Sunday, September 21, 2014

Computational Thinking in the Primary Computing Curriculum

Over the summer I have been reflecting on what computational thinking is and how it affects primary computing understanding and practise. In this short article I am going to look at the following questions.
·       What is computational thinking?
·       Who first thought of the term?
·       Is it a new idea?
·       What thinking skills are included?
·       What do these thinking skills mean for primary pupils and teachers?
·       Computational thinking in the Computing National Curriculum
·       Cross curricular?
What is computational thinking?
Wikipedia2 describes it as “problem solving method that uses computer science techniques”
ITSE1 in their article on computational thinking describe computational thinking as critical thinking ideas combined with the power of computing. They also have a short video to help define it which is worth viewing 1a
Who first thought of the term?
The first3 person to popularise computational thinking and call for computational thinking skills to be taught to all was Jeanette Wing,4 a prominent American computer scientist. She argued that, “To reading, writing, and arithmetic, we should add computational thinking to every child’s analytical ability.”5
Is it a new idea?
The idea that problem solving methods used by computer scientists should be taught to every child is relatively new (2006) however the toolkit of useful critical thinking tools are much older.
What thinking skills are included?
Computer scientists and educationalist are in broad agreement as to what should be included. Miles Berry6 included algorithms, decomposition, patterns, logical reasoning and abstraction. A recent CAS working group included algorithmic thinking, evaluation, decomposition, abstraction and generalisation in their very helpful framework document7.
What do these thinking skills mean for primary pupils and teachers?
I am going to limit myself to the CAS working group list of computational thinking skills as I find these particularly helpful.
Algorithmic Thinking
Defining a precise set of instructions or rules to achieve an outcome or solve a problem. A recipe can be an algorithm, musical notation can be an algorithm. Instructional writing can be an algorithm. All working computer programs started life as human ideas that were expressed as algorithms in thoughts, words, symbols or flow charts. Programming is the challenge of turning precise ideas (algorithms) into code that can be read by a machine. When we define a precise set of instructions we save time as this algorithm can be reused to solve a problem over and over again and adapted to solve similar problems.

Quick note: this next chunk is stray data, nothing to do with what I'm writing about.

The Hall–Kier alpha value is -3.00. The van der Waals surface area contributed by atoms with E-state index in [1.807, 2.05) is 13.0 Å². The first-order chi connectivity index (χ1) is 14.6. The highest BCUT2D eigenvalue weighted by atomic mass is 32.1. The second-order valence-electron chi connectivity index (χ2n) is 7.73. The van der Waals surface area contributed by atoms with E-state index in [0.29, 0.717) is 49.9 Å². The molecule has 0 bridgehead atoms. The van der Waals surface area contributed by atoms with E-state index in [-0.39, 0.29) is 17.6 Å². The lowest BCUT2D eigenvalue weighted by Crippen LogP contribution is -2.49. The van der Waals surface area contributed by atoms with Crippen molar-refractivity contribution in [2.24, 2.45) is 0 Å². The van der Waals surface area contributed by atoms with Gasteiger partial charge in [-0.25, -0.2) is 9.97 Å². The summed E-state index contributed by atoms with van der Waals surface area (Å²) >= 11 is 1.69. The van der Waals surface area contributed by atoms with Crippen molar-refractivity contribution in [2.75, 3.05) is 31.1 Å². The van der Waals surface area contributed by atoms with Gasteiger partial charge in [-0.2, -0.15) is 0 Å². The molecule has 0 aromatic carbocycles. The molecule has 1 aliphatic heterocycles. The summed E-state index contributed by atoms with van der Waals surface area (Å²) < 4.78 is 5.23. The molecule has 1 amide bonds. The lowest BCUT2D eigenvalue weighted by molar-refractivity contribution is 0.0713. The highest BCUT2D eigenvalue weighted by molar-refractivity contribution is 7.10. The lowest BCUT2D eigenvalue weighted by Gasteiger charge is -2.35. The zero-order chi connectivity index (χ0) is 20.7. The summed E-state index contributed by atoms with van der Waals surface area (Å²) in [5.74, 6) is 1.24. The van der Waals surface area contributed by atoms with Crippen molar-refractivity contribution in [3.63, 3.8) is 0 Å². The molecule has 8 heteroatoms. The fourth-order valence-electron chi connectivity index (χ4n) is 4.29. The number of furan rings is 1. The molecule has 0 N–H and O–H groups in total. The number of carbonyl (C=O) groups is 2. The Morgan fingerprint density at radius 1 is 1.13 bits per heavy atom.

Evaluation is how we look at algorithms and determine how useful they are, how adaptable, how efficient, how correct. There may be many algorithmic solutions to a problem, evaluation asks which one was best and why? Evaluation is also concerned with the people who use an algorithm. Did it solve their problem? Was it better on paper than in practice? Evaluation is also a very useful skill to extend into programming as well. Getting pupils to think about an end user in the design (algorithm) stage can help focus ideas. I think there is a lot of similarity between logical thinking in the national curriculum and evaluation.
Decomposition is the skill of breaking a complex problem up into smaller manageable chunks and solving these chunks separately. I have found this to be a wonderfully useful skill in games design. Faced with the task of creating a new game8 pupils are often overwhelmed by the amount to think through. We use a decomposed planner where they jot down what they want the game to do first before circling objects and ideas and describing these in detail. This allows them to focus on designing a small parts of the game separately before recomposing these ideas into the whole.
Abstraction is the skill of reducing complexity by hiding irrelevant detail and focussing on the most important element. This is a really useful computational skill as once the irrelevant detail has been stripped away computer scientists can focus on what really needs doing. Imagine I wanted to turn the game matching pairs into a computer game. The most important element is; you win if items are the same. This can be abstracted further into A = B win, A ≠ B lose. We recently used abstraction to turn a musical sound track on a video into an algorithm and then into musical programming in Scratch. We started by listening to a video and identifying all the elements on the video, singing, high and low pitch notes, moving pictures, backing track etc. We then looked at what detail was important to turn into notes on Scratch and what was irrelevant. We ended up only keeping the high and low pitch notes. We swapped to a much simpler music track with notes only and listened to this to write a musical algorithm before converting this into code.9